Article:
The XV Crosstrek is essentially a butched-up version of Subaru's compact Impreza hatchback. Underneath its SUV-themed exterior, the Crosstrek retains the Impreza's well-tuned chassis, efficient engine and attractive cabin, and it is available with Subaru's first-ever gasoline-electric hybrid drivetrain.
Following the recipe for success established by the successful Outback wagon/crossover, the Crosstrek is decked out with rugged cues, including black side- and wheel-arch cladding as well as truck-inspired front and rear fascias. The Crosstrek also features 8.7-inches of ground clearance to go along with a stiffened suspension and standard all-wheel-drive, all of which adds up to more off-road capability than the average cute 'ute.
Under The Hood
Aside from the tough-looking visual elements and suspension changes, the Crosstrek is virtually identical to the Impreza. That means it features responsive handling that belies its SUV pretensions, along with a fuel-thrifty 2.0-liter boxer four-cylinder. The mill serves up 148 horsepower and 145 lb-ft of torque and is capable of returning 25 mpg in the city and 33 mpg on the highway with an optional continuously variable transmission. A standard five-speed manual lowers efficiency to 23/30 mpg.
Of note, while manual-equipped Crosstreks feature a simple permanent 50/50 split AWD system, CVT models receive a more sophisticated variable system with an electronic clutch.
Buyers after increased fuel economy can opt for the XV Crosstrek Hybrid, Subaru's first gasoline-electric hybrid vehicle. The setup consists of the regular Crosstrek's 2.0-liter flat-four matched with a CVT, a 13.4-horsepower electric motor and a 13.5-kilowatt nickel metal hydride battery pack located under the trunk floor.
Thanks in part to a standard start/stop system, the all-wheel drive hybrid sips fuel at a rate of 28 mpg in the city and 34 mpg on the highway.
With plenty of soft-touch materials and a simple, cohesive overall design, the Crosstrek's cabin is a pleasant place to ride out long journeys. Crosstrek-specific upholstery is the only interior change from the Impreza. Stowage space is an ample 22.3 cubic feet with the rear seats raised, while a full 51.9 cubes are available should one fold the rear perches flat. Standard cargo accouterments include a cover that can be pulled into place or removed, a removable waterproof cargo tray, tie-down hooks and grocery bag hooks.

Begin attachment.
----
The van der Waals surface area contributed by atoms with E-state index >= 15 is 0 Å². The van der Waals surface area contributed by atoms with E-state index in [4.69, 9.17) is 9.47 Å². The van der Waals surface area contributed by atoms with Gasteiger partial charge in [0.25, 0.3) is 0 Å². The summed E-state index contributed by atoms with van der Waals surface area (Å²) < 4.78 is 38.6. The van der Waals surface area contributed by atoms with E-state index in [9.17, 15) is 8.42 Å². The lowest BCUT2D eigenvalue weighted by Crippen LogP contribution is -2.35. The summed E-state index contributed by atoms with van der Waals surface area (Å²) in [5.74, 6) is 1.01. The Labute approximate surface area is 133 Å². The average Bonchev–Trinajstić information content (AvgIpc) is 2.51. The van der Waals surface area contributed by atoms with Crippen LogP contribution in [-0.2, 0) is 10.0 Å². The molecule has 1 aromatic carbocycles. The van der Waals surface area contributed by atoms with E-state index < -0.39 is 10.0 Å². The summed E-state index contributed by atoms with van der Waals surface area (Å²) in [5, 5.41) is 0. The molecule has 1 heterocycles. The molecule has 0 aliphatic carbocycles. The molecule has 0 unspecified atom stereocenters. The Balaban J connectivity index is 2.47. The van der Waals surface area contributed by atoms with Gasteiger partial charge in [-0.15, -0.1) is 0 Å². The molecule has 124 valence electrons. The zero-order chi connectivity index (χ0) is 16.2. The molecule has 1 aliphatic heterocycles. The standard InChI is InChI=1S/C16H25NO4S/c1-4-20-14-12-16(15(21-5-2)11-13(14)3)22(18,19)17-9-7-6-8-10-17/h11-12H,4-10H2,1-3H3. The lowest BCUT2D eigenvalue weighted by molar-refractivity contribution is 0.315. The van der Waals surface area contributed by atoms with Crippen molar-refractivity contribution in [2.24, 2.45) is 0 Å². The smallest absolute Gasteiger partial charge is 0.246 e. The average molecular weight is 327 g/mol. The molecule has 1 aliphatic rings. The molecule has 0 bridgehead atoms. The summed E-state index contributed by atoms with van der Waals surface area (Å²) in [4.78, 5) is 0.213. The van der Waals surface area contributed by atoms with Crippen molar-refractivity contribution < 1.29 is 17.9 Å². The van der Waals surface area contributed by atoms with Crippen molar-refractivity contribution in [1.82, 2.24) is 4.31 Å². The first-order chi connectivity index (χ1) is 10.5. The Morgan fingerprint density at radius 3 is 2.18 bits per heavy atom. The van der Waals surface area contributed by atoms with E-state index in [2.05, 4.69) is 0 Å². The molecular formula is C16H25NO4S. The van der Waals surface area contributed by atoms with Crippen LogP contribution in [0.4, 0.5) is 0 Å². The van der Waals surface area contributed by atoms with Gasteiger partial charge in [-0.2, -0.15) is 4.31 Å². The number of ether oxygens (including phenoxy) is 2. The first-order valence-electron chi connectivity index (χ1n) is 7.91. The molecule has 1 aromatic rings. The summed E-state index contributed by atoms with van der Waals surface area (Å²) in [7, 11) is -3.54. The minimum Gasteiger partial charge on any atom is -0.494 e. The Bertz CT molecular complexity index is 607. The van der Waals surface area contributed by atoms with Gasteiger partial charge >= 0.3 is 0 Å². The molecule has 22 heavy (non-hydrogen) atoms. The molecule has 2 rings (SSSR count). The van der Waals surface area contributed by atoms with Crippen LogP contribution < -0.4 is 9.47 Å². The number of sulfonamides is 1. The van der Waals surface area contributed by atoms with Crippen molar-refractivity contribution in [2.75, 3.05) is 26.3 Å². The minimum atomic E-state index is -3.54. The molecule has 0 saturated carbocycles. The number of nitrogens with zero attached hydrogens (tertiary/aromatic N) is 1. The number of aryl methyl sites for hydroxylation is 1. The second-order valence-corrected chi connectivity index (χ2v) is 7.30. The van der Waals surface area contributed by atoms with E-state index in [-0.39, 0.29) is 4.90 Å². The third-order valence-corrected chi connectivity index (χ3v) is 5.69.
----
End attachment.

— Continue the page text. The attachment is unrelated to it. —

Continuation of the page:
The interior's only significant downside is a cumbersome optional navigation system that's overly fussy and best skipped for an aftermarket unit.
Buyers can choose from Premium or Limited trim level Crosstreks.
The Premium trim comes standard with A/C, power windows and locks, a six-speaker AM/FM/CD sound system with iPod integration in addition to USB and AUX ports, cruise control, Bluetooth connectivity and 17-inch alloy wheels. The manual transmission comes standard, while options include the CVT, a sunroof, and the aforementioned nav system that comes bundled with a rear-vision camera.
The Limited trim features the CVT as standard and also adds leather upholstery, automatic climate control, an LCD audio head unit with a backup camera and auto on/off headlights. A package combining both the moonroof and navigation is optional on Limiteds.
The Hybrid comes standard with a moonroof, extra sound insulation, 17-inch alloy wheels and heated seats. Leather upholstery and navigation are available at an extra cost, while bespoke trim inside and out set the model apart from non-hybrid Crosstreks.
All Crosstrek models feature dual front, front side and full-length side curtain airbags in addition to a driver's knee airbag, traction and stability control systems and a brake override system.
The Crosstrek is essentially a wagon with a lift kit and SUV-like styling. If that sounds familiar, its because it's essentially the definition of crossover vehicles like the Honda CR-V, Ford Escape and Nissan Rogue, all of which could be considered rivals to the Subaru.